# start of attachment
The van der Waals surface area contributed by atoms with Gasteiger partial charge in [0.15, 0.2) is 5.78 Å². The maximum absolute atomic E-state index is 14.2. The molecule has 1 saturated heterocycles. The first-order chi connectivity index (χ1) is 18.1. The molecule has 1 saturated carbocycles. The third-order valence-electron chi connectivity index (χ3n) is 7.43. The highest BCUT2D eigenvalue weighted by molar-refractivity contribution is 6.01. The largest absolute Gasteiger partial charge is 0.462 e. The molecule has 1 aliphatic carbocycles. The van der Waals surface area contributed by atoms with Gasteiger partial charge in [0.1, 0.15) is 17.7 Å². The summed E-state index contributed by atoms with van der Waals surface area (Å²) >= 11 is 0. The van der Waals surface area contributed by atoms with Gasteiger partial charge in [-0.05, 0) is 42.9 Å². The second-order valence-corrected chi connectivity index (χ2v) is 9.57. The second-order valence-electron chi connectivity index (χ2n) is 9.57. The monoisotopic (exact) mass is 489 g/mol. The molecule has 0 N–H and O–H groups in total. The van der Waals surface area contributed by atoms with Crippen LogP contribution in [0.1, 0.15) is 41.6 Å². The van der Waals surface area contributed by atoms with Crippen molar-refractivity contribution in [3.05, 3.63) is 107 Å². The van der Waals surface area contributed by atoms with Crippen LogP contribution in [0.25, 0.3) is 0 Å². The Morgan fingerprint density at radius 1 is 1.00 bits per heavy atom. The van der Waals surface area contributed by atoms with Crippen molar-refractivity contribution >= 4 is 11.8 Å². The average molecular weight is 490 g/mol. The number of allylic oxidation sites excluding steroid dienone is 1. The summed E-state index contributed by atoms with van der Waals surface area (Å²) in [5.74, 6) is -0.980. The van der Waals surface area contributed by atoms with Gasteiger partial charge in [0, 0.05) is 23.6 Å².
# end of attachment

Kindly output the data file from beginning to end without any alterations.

The van der Waals surface area contributed by atoms with Gasteiger partial charge in [0.15, 0.2) is 5.78 Å². The maximum absolute atomic E-state index is 14.2. The molecule has 1 saturated heterocycles. The first-order chi connectivity index (χ1) is 18.1. The molecule has 1 saturated carbocycles. The third-order valence-electron chi connectivity index (χ3n) is 7.43. The highest BCUT2D eigenvalue weighted by molar-refractivity contribution is 6.01. The largest absolute Gasteiger partial charge is 0.462 e. The molecule has 1 aliphatic carbocycles. The van der Waals surface area contributed by atoms with Gasteiger partial charge in [0.1, 0.15) is 17.7 Å². The summed E-state index contributed by atoms with van der Waals surface area (Å²) >= 11 is 0. The van der Waals surface area contributed by atoms with Gasteiger partial charge in [-0.05, 0) is 42.9 Å². The second-order valence-corrected chi connectivity index (χ2v) is 9.57. The second-order valence-electron chi connectivity index (χ2n) is 9.57. The monoisotopic (exact) mass is 489 g/mol. The molecule has 0 N–H and O–H groups in total. The van der Waals surface area contributed by atoms with Crippen LogP contribution in [0.1, 0.15) is 41.6 Å². The van der Waals surface area contributed by atoms with Crippen molar-refractivity contribution in [3.05, 3.63) is 107 Å². The van der Waals surface area contributed by atoms with Crippen LogP contribution in [0.25, 0.3) is 0 Å². The Morgan fingerprint density at radius 1 is 1.00 bits per heavy atom. The van der Waals surface area contributed by atoms with Crippen molar-refractivity contribution >= 4 is 11.8 Å². The average molecular weight is 490 g/mol. The number of allylic oxidation sites excluding steroid dienone is 1. The summed E-state index contributed by atoms with van der Waals surface area (Å²) in [5.74, 6) is -0.980. The van der Waals surface area contributed by atoms with Gasteiger partial charge in [0, 0.05) is 23.6 Å².